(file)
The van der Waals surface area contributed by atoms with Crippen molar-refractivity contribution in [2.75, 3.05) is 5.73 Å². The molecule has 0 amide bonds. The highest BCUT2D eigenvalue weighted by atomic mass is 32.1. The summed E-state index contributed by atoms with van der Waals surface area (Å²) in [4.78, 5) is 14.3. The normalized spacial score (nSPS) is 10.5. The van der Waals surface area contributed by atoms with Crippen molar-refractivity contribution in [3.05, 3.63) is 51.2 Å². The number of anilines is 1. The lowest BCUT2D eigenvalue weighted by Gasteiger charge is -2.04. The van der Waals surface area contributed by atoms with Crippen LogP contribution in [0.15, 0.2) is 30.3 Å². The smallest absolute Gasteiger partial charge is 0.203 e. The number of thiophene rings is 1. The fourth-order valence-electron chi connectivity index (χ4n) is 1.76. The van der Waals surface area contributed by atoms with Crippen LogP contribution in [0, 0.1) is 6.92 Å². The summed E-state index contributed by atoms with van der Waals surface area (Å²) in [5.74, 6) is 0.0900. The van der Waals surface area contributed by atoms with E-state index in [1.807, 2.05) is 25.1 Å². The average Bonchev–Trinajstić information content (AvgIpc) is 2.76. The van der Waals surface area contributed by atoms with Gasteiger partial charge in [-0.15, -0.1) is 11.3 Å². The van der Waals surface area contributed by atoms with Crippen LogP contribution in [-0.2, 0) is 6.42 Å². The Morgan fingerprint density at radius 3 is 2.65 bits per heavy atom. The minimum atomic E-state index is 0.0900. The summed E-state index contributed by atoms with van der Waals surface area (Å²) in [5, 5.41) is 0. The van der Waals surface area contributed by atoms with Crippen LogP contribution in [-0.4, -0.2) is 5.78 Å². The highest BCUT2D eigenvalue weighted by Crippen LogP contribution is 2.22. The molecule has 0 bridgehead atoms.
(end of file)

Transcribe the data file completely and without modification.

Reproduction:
The van der Waals surface area contributed by atoms with Crippen molar-refractivity contribution in [2.75, 3.05) is 5.73 Å². The molecule has 0 amide bonds. The highest BCUT2D eigenvalue weighted by atomic mass is 32.1. The summed E-state index contributed by atoms with van der Waals surface area (Å²) in [4.78, 5) is 14.3. The normalized spacial score (nSPS) is 10.5. The van der Waals surface area contributed by atoms with Crippen molar-refractivity contribution in [3.05, 3.63) is 51.2 Å². The number of anilines is 1. The lowest BCUT2D eigenvalue weighted by Gasteiger charge is -2.04. The van der Waals surface area contributed by atoms with Crippen LogP contribution in [0.15, 0.2) is 30.3 Å². The smallest absolute Gasteiger partial charge is 0.203 e. The number of thiophene rings is 1. The fourth-order valence-electron chi connectivity index (χ4n) is 1.76. The van der Waals surface area contributed by atoms with Crippen LogP contribution in [0, 0.1) is 6.92 Å². The summed E-state index contributed by atoms with van der Waals surface area (Å²) in [5.74, 6) is 0.0900. The van der Waals surface area contributed by atoms with E-state index in [1.807, 2.05) is 25.1 Å². The average Bonchev–Trinajstić information content (AvgIpc) is 2.76. The van der Waals surface area contributed by atoms with Gasteiger partial charge in [-0.15, -0.1) is 11.3 Å². The van der Waals surface area contributed by atoms with Crippen LogP contribution in [-0.2, 0) is 6.42 Å². The Morgan fingerprint density at radius 3 is 2.65 bits per heavy atom. The minimum atomic E-state index is 0.0900. The summed E-state index contributed by atoms with van der Waals surface area (Å²) in [5, 5.41) is 0. The van der Waals surface area contributed by atoms with Crippen LogP contribution in [-0.4, -0.2) is 5.78 Å². The highest BCUT2D eigenvalue weighted by Crippen LogP contribution is 2.22. The molecule has 0 bridgehead atoms.